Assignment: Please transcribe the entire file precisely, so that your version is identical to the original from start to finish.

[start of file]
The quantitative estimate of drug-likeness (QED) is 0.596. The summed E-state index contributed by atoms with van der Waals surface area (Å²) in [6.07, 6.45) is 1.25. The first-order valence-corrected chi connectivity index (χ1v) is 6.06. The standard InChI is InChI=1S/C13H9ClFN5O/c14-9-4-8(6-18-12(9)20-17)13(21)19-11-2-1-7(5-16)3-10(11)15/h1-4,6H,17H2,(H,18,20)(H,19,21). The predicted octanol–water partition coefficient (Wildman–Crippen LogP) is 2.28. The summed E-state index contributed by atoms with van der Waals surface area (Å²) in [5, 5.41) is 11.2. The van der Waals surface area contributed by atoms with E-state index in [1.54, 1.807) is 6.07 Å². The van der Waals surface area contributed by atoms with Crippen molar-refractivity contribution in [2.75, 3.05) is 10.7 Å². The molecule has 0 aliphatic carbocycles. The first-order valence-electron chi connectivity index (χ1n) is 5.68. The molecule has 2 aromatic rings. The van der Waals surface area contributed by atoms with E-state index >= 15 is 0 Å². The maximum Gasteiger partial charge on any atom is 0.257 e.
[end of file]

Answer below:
The quantitative estimate of drug-likeness (QED) is 0.596. The summed E-state index contributed by atoms with van der Waals surface area (Å²) in [6.07, 6.45) is 1.25. The first-order valence-corrected chi connectivity index (χ1v) is 6.06. The standard InChI is InChI=1S/C13H9ClFN5O/c14-9-4-8(6-18-12(9)20-17)13(21)19-11-2-1-7(5-16)3-10(11)15/h1-4,6H,17H2,(H,18,20)(H,19,21). The predicted octanol–water partition coefficient (Wildman–Crippen LogP) is 2.28. The summed E-state index contributed by atoms with van der Waals surface area (Å²) in [5, 5.41) is 11.2. The van der Waals surface area contributed by atoms with E-state index in [1.54, 1.807) is 6.07 Å². The van der Waals surface area contributed by atoms with Crippen molar-refractivity contribution in [2.75, 3.05) is 10.7 Å². The molecule has 0 aliphatic carbocycles. The first-order valence-electron chi connectivity index (χ1n) is 5.68. The molecule has 2 aromatic rings. The van der Waals surface area contributed by atoms with E-state index >= 15 is 0 Å². The maximum Gasteiger partial charge on any atom is 0.257 e.